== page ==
A bee returns home late after a night out having too much honey. His wife leaves him, but quickly ends up in the clutches of an evil ladybug. The whole hive turns out to fight the ladybug and get her back.
Morning on the farm. A rooster rousts the chickens and geese. The chicks run out from under a huge hen, leaving her much smaller. She digs for a worm by turning her bill into a brace and ... See full summary »
The early Bosko series of early Looney Tunes are rarely seen. First, because they are in black and white, and most people don't have the patience for black and white. Second, because Bosko and Honey, his girlfriend, are supposed to be Black -- or Afro-Americans, depending on which term you prefer -- and are offensively drawn according to the standards of the era. Lastly, because their construction is not very good -- this is the third of perhaps two dozen in which I have seen the same "carousel" gag.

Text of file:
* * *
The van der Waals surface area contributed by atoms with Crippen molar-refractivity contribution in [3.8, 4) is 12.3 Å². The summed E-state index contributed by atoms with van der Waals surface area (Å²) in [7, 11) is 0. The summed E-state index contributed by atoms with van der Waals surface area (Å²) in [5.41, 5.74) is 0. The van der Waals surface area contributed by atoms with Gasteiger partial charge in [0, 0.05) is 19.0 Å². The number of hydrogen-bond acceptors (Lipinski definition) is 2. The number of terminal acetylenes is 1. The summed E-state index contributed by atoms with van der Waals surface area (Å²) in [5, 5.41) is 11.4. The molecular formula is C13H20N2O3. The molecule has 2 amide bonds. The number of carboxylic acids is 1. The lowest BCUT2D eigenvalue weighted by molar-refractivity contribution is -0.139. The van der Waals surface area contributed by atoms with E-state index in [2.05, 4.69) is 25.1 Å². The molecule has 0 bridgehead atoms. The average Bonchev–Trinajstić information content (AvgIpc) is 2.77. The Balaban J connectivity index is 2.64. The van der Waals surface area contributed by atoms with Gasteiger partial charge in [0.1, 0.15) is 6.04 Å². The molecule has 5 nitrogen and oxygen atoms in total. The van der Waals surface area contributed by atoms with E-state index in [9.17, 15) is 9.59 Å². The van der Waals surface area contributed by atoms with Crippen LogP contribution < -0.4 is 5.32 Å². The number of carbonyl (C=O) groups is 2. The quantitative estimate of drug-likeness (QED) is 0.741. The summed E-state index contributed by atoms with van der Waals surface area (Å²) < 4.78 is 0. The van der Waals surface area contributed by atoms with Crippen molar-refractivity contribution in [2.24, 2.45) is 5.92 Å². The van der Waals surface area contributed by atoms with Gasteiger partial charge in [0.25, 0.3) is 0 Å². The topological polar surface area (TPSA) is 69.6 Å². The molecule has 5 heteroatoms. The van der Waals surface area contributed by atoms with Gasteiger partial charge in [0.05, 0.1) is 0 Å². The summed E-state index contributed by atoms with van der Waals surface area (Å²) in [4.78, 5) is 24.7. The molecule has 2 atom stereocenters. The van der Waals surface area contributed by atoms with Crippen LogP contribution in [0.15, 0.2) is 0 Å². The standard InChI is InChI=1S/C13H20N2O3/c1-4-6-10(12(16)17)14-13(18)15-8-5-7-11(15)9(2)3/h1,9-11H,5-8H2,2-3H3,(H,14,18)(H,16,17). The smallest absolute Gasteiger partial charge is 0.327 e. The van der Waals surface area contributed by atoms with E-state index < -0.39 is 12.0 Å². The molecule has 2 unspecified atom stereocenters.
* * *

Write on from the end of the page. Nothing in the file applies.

Nonetheless, there are small variations in quality, mostly in terms of the artwork. I think I see some superiority in the ones in which future director Friz Freleng -- here credited under his real name, Isadore, is one of the animators. The lines are a little cleaner, the detail done better and certain things, such as water, is drawn more interestingly.
I cannot seriously recommend this or, indeed, any of the Bosko cartoons to a casual watcher, nor any of the Looney Tunes of the era, but if you wish to study them for historical interest, the variations mentioned above are something to watch out for.
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